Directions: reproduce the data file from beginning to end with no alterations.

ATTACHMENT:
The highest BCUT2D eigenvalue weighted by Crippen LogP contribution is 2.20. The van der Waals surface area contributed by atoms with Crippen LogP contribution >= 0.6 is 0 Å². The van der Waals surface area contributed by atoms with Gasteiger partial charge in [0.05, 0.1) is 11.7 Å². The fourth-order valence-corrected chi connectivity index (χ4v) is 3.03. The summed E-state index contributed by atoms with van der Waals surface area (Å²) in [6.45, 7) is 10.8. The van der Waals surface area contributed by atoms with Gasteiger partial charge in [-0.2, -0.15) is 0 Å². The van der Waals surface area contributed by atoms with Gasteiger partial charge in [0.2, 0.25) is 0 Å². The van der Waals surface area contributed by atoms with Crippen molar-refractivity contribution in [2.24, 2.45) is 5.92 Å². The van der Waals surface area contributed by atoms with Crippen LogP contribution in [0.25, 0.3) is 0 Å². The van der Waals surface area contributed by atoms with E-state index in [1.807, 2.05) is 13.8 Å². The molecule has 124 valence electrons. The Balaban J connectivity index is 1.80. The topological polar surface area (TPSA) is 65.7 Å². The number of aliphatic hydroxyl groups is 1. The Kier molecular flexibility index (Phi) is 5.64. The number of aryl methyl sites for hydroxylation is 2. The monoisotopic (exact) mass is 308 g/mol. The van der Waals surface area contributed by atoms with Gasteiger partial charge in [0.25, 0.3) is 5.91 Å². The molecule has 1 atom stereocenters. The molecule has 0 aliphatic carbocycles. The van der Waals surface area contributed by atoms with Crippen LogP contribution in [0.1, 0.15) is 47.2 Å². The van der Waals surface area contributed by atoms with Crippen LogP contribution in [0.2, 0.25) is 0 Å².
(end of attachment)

The highest BCUT2D eigenvalue weighted by Crippen LogP contribution is 2.20. The van der Waals surface area contributed by atoms with Crippen LogP contribution >= 0.6 is 0 Å². The van der Waals surface area contributed by atoms with Gasteiger partial charge in [0.05, 0.1) is 11.7 Å². The fourth-order valence-corrected chi connectivity index (χ4v) is 3.03. The summed E-state index contributed by atoms with van der Waals surface area (Å²) in [6.45, 7) is 10.8. The van der Waals surface area contributed by atoms with Gasteiger partial charge in [-0.2, -0.15) is 0 Å². The van der Waals surface area contributed by atoms with Gasteiger partial charge in [0.2, 0.25) is 0 Å². The van der Waals surface area contributed by atoms with Crippen molar-refractivity contribution in [2.24, 2.45) is 5.92 Å². The van der Waals surface area contributed by atoms with Crippen LogP contribution in [0.25, 0.3) is 0 Å². The van der Waals surface area contributed by atoms with E-state index in [1.807, 2.05) is 13.8 Å². The molecule has 124 valence electrons. The Balaban J connectivity index is 1.80. The topological polar surface area (TPSA) is 65.7 Å². The number of aliphatic hydroxyl groups is 1. The Kier molecular flexibility index (Phi) is 5.64. The number of aryl methyl sites for hydroxylation is 2. The monoisotopic (exact) mass is 308 g/mol. The van der Waals surface area contributed by atoms with Gasteiger partial charge in [0.25, 0.3) is 5.91 Å². The molecule has 1 atom stereocenters. The molecule has 0 aliphatic carbocycles. The van der Waals surface area contributed by atoms with Crippen LogP contribution in [0.1, 0.15) is 47.2 Å². The van der Waals surface area contributed by atoms with Crippen LogP contribution in [0.2, 0.25) is 0 Å².